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“EBRD Transition Report 2013” and Findings on Turkey EBRD says that time is on the side of democracy and reforms in transition countries and that Turkey can do more for economic institutions and structural transformation.
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04/12/2013 - Viewed 2206 times

 

ANKARA – The Transition Report 2013 by the European Bank for Reconstruction and Development (EBRD) was discussed with a meeting at TEPAV on Wednesday, 4 December 2013.

Piroska M. Nagy, Director for Country Strategy and Policy, and Oksana Antonenko, Senior Political Counsellor presented the findings of the report which discusses the outlook in the countries it operates with the aim to accelerate the transition to open market economy and support innovativeness. The meeting was moderated by TEPAV Director Güven Sak.

Piroska Nagy, referring to growth and income data for the 34 countries that the EBRD covers, pointed at the slowdown in the convergence with advanced market economies in Central European, Central Asian, and South and East Mediterranean. Despite the dominant focus on the slowdown in international capital flows, she concentrated on the reformation process (the end of productivity catch-up related to early transition/reform period, stalled reforms and reform reversals). Offering two scenarios (no reform, and reform for political and economic institutions) she stressed that the first led to a major slowdown in income convergence or the halt of convergence in some countries including Croatia, Slovenia, and Russia. The second scenario that involved economic and political reforms on the other hand would enable some Central European and Balkan countries to achieve 80 percent of the EU-15 average income by 2035 and would have a higher convergence and growth impact in non-EU countries.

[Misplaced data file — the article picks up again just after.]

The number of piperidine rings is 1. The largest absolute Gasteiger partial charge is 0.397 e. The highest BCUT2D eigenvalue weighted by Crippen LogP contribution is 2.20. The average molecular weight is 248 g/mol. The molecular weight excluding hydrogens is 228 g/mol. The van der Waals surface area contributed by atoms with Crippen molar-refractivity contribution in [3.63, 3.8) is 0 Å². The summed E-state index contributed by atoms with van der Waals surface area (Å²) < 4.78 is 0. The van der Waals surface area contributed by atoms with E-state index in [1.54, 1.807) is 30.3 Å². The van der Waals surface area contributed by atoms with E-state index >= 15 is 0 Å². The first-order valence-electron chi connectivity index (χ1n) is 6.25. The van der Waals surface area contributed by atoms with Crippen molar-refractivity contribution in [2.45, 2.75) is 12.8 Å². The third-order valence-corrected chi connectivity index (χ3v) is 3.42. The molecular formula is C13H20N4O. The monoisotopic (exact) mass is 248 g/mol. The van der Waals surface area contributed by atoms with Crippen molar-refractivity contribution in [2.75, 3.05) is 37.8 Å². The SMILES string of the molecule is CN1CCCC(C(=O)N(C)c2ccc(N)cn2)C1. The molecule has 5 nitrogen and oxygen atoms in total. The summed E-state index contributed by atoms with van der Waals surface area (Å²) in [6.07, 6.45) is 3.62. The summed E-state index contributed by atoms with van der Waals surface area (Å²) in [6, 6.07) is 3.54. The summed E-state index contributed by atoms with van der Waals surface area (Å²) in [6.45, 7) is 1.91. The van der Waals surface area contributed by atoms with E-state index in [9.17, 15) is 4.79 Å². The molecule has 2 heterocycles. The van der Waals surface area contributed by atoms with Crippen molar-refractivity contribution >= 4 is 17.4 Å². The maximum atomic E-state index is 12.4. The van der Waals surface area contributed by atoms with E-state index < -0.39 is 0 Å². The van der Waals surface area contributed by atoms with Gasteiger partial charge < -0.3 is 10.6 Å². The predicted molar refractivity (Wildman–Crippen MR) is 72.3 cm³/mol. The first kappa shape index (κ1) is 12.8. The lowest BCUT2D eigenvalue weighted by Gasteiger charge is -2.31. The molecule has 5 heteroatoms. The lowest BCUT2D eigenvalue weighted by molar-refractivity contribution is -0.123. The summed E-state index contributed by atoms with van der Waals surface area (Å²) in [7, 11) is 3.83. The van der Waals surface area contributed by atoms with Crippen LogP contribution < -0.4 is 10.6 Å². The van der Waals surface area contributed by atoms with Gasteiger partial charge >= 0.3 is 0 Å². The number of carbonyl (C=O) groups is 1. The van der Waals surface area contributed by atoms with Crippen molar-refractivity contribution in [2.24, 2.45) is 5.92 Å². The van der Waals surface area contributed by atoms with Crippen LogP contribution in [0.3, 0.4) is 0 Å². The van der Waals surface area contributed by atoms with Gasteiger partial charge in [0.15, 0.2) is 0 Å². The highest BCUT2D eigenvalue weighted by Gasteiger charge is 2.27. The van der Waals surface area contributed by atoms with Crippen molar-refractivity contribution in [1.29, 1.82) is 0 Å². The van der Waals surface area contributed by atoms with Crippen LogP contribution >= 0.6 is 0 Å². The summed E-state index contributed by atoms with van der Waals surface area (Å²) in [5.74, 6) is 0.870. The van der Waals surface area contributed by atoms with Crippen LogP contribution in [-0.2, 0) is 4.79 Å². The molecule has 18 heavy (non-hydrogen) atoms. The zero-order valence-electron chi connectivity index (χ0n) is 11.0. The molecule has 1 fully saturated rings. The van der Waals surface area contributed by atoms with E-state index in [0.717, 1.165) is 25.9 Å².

Nagy stated that despite the slow pace of transition, time was on the side of democracy and reforms. She identified reformation areas as international integration, local transparency and accountability, human capital, and economic inclusion.

Findings about Turkey…

Focusing on the long tradition of market economy and well-developed political institutions in Turkey, Nagy stated that more could be done to in education, inclusion, local governance, and domestic capital markets for further developing economic institutions and structural transformation. In this context, she cited report data on corruption, gender gaps and regional gaps in Turkey. She also stressed that transition countries, Turkey performed better concerning recipients of science and engineering doctorates from American universities but worse concerning the quality of primary and secondary education and patents granted.

EBRD Senior Political Counsellor Oksana Antonenko drew attention to the invigorating role of democracy for reforms.

The meeting continued with the questions and contributions of the audience.

 

EBRD’s presentation can be seen below.

Please click here for the Transition Report 2013.

Tags: Reform, Growth, GDP, EBRD,

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